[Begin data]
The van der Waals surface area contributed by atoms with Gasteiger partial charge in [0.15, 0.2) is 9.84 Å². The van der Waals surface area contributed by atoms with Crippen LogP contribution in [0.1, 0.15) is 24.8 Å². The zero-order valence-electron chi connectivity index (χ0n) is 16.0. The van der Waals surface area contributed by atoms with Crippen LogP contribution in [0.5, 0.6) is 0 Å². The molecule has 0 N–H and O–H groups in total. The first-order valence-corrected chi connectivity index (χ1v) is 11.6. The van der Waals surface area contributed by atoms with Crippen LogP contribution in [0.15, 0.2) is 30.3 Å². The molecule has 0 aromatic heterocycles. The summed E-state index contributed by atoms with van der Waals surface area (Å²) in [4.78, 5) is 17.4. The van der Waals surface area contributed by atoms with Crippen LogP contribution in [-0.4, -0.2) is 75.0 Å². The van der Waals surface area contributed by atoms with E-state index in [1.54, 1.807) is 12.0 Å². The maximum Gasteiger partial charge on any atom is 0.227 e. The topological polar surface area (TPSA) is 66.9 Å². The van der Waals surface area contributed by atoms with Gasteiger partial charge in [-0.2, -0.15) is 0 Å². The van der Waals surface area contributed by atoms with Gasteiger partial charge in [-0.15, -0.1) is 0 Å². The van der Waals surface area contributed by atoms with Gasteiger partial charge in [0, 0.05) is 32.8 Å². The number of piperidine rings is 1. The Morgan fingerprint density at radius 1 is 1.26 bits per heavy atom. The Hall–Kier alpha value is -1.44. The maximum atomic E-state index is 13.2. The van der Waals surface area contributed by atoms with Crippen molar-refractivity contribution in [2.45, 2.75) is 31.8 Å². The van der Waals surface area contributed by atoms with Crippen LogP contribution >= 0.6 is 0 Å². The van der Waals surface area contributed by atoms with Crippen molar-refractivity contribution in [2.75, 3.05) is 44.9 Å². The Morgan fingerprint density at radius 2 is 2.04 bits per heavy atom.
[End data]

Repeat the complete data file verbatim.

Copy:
The van der Waals surface area contributed by atoms with Gasteiger partial charge in [0.15, 0.2) is 9.84 Å². The van der Waals surface area contributed by atoms with Crippen LogP contribution in [0.1, 0.15) is 24.8 Å². The zero-order valence-electron chi connectivity index (χ0n) is 16.0. The van der Waals surface area contributed by atoms with Crippen LogP contribution in [0.5, 0.6) is 0 Å². The molecule has 0 N–H and O–H groups in total. The first-order valence-corrected chi connectivity index (χ1v) is 11.6. The van der Waals surface area contributed by atoms with Crippen LogP contribution in [0.15, 0.2) is 30.3 Å². The molecule has 0 aromatic heterocycles. The summed E-state index contributed by atoms with van der Waals surface area (Å²) in [4.78, 5) is 17.4. The van der Waals surface area contributed by atoms with Crippen LogP contribution in [-0.4, -0.2) is 75.0 Å². The van der Waals surface area contributed by atoms with E-state index in [1.54, 1.807) is 12.0 Å². The maximum Gasteiger partial charge on any atom is 0.227 e. The topological polar surface area (TPSA) is 66.9 Å². The van der Waals surface area contributed by atoms with Gasteiger partial charge in [-0.2, -0.15) is 0 Å². The van der Waals surface area contributed by atoms with Gasteiger partial charge in [-0.15, -0.1) is 0 Å². The van der Waals surface area contributed by atoms with Gasteiger partial charge in [0, 0.05) is 32.8 Å². The number of piperidine rings is 1. The Morgan fingerprint density at radius 1 is 1.26 bits per heavy atom. The Hall–Kier alpha value is -1.44. The maximum atomic E-state index is 13.2. The van der Waals surface area contributed by atoms with Crippen molar-refractivity contribution in [2.45, 2.75) is 31.8 Å². The van der Waals surface area contributed by atoms with Crippen LogP contribution >= 0.6 is 0 Å². The van der Waals surface area contributed by atoms with Crippen molar-refractivity contribution in [2.75, 3.05) is 44.9 Å². The Morgan fingerprint density at radius 2 is 2.04 bits per heavy atom.